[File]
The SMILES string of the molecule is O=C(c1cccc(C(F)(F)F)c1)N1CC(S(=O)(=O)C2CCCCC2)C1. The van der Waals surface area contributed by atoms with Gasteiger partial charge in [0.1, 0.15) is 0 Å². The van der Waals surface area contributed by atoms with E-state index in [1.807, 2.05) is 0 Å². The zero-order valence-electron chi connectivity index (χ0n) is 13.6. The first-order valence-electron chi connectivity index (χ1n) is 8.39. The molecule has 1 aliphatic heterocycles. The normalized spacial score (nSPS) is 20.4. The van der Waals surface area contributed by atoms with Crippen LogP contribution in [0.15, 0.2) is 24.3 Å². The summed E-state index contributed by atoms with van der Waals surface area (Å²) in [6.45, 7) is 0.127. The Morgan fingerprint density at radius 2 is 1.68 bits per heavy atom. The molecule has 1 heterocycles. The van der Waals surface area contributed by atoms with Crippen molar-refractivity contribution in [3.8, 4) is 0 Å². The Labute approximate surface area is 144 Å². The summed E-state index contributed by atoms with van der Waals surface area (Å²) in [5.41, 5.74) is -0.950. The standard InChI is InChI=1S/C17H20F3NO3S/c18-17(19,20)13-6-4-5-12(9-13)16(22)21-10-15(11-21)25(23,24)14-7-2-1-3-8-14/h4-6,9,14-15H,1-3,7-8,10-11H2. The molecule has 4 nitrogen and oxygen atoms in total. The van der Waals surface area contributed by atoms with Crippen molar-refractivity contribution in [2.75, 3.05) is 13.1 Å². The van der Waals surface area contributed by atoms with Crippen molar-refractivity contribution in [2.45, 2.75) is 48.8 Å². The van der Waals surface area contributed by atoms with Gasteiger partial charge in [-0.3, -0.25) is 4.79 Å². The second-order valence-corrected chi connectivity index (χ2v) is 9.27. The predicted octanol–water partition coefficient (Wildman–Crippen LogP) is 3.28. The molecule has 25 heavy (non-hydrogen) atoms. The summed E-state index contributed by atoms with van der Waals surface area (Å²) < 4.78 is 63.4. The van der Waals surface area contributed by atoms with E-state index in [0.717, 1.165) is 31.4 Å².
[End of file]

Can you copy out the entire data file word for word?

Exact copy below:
The SMILES string of the molecule is O=C(c1cccc(C(F)(F)F)c1)N1CC(S(=O)(=O)C2CCCCC2)C1. The van der Waals surface area contributed by atoms with Gasteiger partial charge in [0.1, 0.15) is 0 Å². The van der Waals surface area contributed by atoms with E-state index in [1.807, 2.05) is 0 Å². The zero-order valence-electron chi connectivity index (χ0n) is 13.6. The first-order valence-electron chi connectivity index (χ1n) is 8.39. The molecule has 1 aliphatic heterocycles. The normalized spacial score (nSPS) is 20.4. The van der Waals surface area contributed by atoms with Crippen LogP contribution in [0.15, 0.2) is 24.3 Å². The summed E-state index contributed by atoms with van der Waals surface area (Å²) in [6.45, 7) is 0.127. The Morgan fingerprint density at radius 2 is 1.68 bits per heavy atom. The molecule has 1 heterocycles. The van der Waals surface area contributed by atoms with Crippen molar-refractivity contribution in [3.8, 4) is 0 Å². The Labute approximate surface area is 144 Å². The summed E-state index contributed by atoms with van der Waals surface area (Å²) in [5.41, 5.74) is -0.950. The standard InChI is InChI=1S/C17H20F3NO3S/c18-17(19,20)13-6-4-5-12(9-13)16(22)21-10-15(11-21)25(23,24)14-7-2-1-3-8-14/h4-6,9,14-15H,1-3,7-8,10-11H2. The molecule has 4 nitrogen and oxygen atoms in total. The van der Waals surface area contributed by atoms with Crippen molar-refractivity contribution in [2.75, 3.05) is 13.1 Å². The van der Waals surface area contributed by atoms with Crippen molar-refractivity contribution in [2.45, 2.75) is 48.8 Å². The van der Waals surface area contributed by atoms with Gasteiger partial charge in [-0.3, -0.25) is 4.79 Å². The second-order valence-corrected chi connectivity index (χ2v) is 9.27. The predicted octanol–water partition coefficient (Wildman–Crippen LogP) is 3.28. The molecule has 25 heavy (non-hydrogen) atoms. The summed E-state index contributed by atoms with van der Waals surface area (Å²) < 4.78 is 63.4. The van der Waals surface area contributed by atoms with E-state index in [0.717, 1.165) is 31.4 Å².